'Underdog' Donaire Jr. fights to prove that he's still great
MANILA, Philippines - In the ninth round of his most recent fight, Nonito Donaire Jr. found himself in a scenario that he had never previously encountered in his long boxing career.
Donaire, down on the scorecards and with multiple fractures in his cheekbone, needed to knock out Vic Darchinyan or he'd lose by decision. This was in stark contrast to his first meeting with Darchinyan, when he knocked the Australia-based Armenian flat with one single hook in 2007.
"In the middle rounds all I could think is, 'Is this it for me? Am I done?,'" recalled Donaire Jr. (32-2, 21 knockouts) of his November rematch with Darchinyan. "This is the guy that I knocked out pretty easy the first fight so I was pushing myself. It's so much easier to roll over and just say 'forget it, why do I have to suffer more? Why do I have to feel like I can go another round? I can just stop it here right now. I will have an excuse because I have fractures in my face and I could just make it as an excuse.'"
The four-division champion from San Leandro, Calif. by way of Talibon, Bohol opted for the more forbidding road over the high road.
"But I realized that I have more balls than what I think I give myself credit for. I could not allow myself to do it," said Donaire, of the performance that resulted in a ninth-round knockout win.
The courageous performance salvaged Donaire's reputation among the top fighters of the lighter divisions and earned him a shot at IBF featherweight titleholder Simphiwe Vetyeka of South Africa on May 31 at the Venetian Resort in Macau.
Donaire, who arrived in the Philippines with wife Rachel and eight-month-old son Jarel on Monday to attend the 14th Gabriel "Flash" Elorde Awards at Sofitel in Pasay City, will train for the bout at the Elorde Boxing Gym in Paranaque City.
The bout is an opportunity for Donaire to win a title in his fifth division, earning him entrance into an exclusive club that includes Manny Pacquiao, Floyd Mayweather Jr., Thomas Hearns and Sugar Ray Leonard. But perhaps more importantly, it's an opportunity to show that he is still among the best fighters in boxing.
Donaire, who won the Boxing Writers Association of America Fighter of the Year Award for 2012, sustained a decision loss to Guillermo Rigondeaux last year before the rocky outing against Darchinyan. The back-to-back poor showings have raised doubts among boxing media about whether Donaire could compete against the best of the featherweight divisions.
A win over Vetyeka would go a long way towards disproving that belief. The 33-year-old Vetyeka (26-2, 12 KOs) is coming off a knockout victory over Indonesia's Chris John, who held the featherweight title for close to a decade.
"Some writers are saying that I'm going to be the underdog going into this fight. So you know the caliber of the guy in front of me."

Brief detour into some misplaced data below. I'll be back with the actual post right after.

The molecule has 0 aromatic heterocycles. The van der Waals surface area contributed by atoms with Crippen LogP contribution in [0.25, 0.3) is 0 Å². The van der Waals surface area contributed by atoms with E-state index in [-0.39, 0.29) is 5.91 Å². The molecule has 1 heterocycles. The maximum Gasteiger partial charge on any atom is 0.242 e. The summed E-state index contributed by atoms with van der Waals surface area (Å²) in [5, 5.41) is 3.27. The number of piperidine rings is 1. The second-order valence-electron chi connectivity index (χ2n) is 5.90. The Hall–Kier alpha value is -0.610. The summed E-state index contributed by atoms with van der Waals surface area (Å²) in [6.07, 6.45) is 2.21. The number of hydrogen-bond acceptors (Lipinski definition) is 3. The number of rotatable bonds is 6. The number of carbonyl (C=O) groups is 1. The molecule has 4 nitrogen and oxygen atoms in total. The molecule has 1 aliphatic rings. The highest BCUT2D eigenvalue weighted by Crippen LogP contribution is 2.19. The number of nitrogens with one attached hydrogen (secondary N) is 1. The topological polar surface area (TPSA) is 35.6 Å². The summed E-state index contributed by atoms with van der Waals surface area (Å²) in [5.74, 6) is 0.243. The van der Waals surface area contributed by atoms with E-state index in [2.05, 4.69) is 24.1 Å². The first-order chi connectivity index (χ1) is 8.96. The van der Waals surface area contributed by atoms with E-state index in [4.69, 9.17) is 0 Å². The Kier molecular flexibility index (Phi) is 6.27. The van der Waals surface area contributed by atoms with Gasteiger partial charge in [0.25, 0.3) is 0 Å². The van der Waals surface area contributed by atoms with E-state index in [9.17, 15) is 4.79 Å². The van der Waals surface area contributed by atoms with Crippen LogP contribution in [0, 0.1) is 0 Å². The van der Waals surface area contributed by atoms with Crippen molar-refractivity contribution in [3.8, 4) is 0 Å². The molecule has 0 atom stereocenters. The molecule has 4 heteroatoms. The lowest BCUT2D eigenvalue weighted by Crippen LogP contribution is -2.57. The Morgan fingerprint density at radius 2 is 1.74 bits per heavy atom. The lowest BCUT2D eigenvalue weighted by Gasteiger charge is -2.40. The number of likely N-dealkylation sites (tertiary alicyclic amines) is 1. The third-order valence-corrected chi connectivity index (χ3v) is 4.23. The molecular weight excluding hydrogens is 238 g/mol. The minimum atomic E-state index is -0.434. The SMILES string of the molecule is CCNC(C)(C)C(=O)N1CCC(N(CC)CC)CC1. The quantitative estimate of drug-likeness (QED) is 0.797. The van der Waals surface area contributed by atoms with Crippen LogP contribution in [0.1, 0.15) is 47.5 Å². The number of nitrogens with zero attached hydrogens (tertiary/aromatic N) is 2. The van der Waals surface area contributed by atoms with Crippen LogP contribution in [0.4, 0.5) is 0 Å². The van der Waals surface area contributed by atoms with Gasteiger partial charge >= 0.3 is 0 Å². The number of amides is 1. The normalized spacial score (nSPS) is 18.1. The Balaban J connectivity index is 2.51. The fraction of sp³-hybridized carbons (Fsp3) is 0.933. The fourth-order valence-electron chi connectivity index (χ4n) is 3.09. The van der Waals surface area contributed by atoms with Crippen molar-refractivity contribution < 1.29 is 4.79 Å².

Donaire hasn't been an underdog since the first Darchinyan fight, which earned him the IBF flyweight title and The Ring magazine's Knockout of the Year honor. As someone who had overcome asthma and bullying as a child, it's a position he's familiar with.
"I've spent my whole life as an underdog," said Donaire. "When you're the underdog, you have nothing to lose and everything to gain. You've just got to perform, do your best. No one is really giving too much of what you can achieve.
"There's not much pressure, that's why becoming a world champion and staying a world champion for a long time is the biggest challenge because there's just so many expectations from the people."
The 31-year-old Donaire admits that he had struggled to remain hungry as a fighter. In an effort to restore some of the circumstances that initially brought him success, Donaire Jr. reunited with his father Nonito Donaire Sr. as his day-to-day trainer shortly before the Darchinyan rematch. The pair had split in 2008 but have since reconciled their differences.
"To be able to use my head all over again," said Donaire when asked what his father brings to the table. "I had just gotten used to just going with the flow; this time around we're returning back to how we fought, using my head, becoming a better counterpuncher and a faster fighter and just an all-around type of fighter like I was before. That's something that is coming back, and it's a blessing that we have two months or more to work for the next fight."
If Donaire were to retire tomorrow, his legacy would be solid enough to earn him first-ballot entrance into the International Boxing Hall of Fame. Still, Donaire feels he isn't yet done. As the bad taste of his most recent performances linger in his mouth, he's fighting to prove that he isn't just a good fighter still. He's fighting to prove that he's still a great fighter.
"There was diminishing of that (hunger)," admits Donaire. "But with everything now – the defeat, the family, the son, and knowing that I'm at the crossroads of whether I want to continue or not, whether I still the fire and knowing that, then the hunger becomes intensified better than before I was a world champion. I think that you'll see a much more hungrier fighter than ever.
"(The Darchinyan rematch) was actually the fight that woke me up. I realized that I do truly want to be here, that I want to be on top." - Rappler.com
Ryan Songalia is the sports editor of Rappler, a member of the Boxing Writers Association of America (BWAA) and a contributor to The Ring magazine. He can be reached at firstname.lastname@example.org. An archive of his work can be found at ryansongalia.com. Follow him on Twitter: @RyanSongalia.